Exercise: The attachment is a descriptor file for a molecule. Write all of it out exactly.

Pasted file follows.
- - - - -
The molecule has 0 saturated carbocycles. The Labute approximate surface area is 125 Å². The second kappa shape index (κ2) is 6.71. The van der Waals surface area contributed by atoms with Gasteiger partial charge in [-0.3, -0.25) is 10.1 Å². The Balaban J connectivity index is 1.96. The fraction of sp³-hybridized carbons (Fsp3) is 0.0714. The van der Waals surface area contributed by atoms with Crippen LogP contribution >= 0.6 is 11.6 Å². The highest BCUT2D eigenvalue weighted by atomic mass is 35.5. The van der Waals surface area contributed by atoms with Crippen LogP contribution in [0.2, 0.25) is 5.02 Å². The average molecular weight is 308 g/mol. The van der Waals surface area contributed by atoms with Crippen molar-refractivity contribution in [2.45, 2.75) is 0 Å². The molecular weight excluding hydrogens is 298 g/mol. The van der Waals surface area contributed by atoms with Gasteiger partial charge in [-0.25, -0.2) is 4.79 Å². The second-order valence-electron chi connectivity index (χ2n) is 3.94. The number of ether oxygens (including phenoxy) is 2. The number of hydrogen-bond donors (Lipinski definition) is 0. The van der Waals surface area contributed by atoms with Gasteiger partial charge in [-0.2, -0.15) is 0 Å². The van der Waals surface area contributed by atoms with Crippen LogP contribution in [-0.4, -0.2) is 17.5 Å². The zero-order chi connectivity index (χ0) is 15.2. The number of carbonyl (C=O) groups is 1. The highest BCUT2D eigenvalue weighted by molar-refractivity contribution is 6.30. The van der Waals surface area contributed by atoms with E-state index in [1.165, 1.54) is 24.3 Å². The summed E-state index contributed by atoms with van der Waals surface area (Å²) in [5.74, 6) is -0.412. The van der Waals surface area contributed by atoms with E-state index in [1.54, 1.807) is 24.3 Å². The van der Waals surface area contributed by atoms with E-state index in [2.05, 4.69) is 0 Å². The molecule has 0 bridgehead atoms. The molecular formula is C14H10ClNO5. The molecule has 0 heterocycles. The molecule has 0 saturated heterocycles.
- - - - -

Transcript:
The molecule has 0 saturated carbocycles. The Labute approximate surface area is 125 Å². The second kappa shape index (κ2) is 6.71. The van der Waals surface area contributed by atoms with Gasteiger partial charge in [-0.3, -0.25) is 10.1 Å². The Balaban J connectivity index is 1.96. The fraction of sp³-hybridized carbons (Fsp3) is 0.0714. The van der Waals surface area contributed by atoms with Crippen LogP contribution >= 0.6 is 11.6 Å². The highest BCUT2D eigenvalue weighted by atomic mass is 35.5. The van der Waals surface area contributed by atoms with Crippen LogP contribution in [0.2, 0.25) is 5.02 Å². The average molecular weight is 308 g/mol. The van der Waals surface area contributed by atoms with Crippen molar-refractivity contribution in [2.45, 2.75) is 0 Å². The molecular weight excluding hydrogens is 298 g/mol. The van der Waals surface area contributed by atoms with Gasteiger partial charge in [-0.25, -0.2) is 4.79 Å². The second-order valence-electron chi connectivity index (χ2n) is 3.94. The number of ether oxygens (including phenoxy) is 2. The number of hydrogen-bond donors (Lipinski definition) is 0. The van der Waals surface area contributed by atoms with Gasteiger partial charge in [-0.2, -0.15) is 0 Å². The van der Waals surface area contributed by atoms with Crippen LogP contribution in [-0.4, -0.2) is 17.5 Å². The zero-order chi connectivity index (χ0) is 15.2. The number of carbonyl (C=O) groups is 1. The highest BCUT2D eigenvalue weighted by molar-refractivity contribution is 6.30. The van der Waals surface area contributed by atoms with E-state index in [1.165, 1.54) is 24.3 Å². The summed E-state index contributed by atoms with van der Waals surface area (Å²) in [5.74, 6) is -0.412. The van der Waals surface area contributed by atoms with E-state index in [1.54, 1.807) is 24.3 Å². The van der Waals surface area contributed by atoms with E-state index in [2.05, 4.69) is 0 Å². The molecule has 0 bridgehead atoms. The molecular formula is C14H10ClNO5. The molecule has 0 heterocycles. The molecule has 0 saturated heterocycles.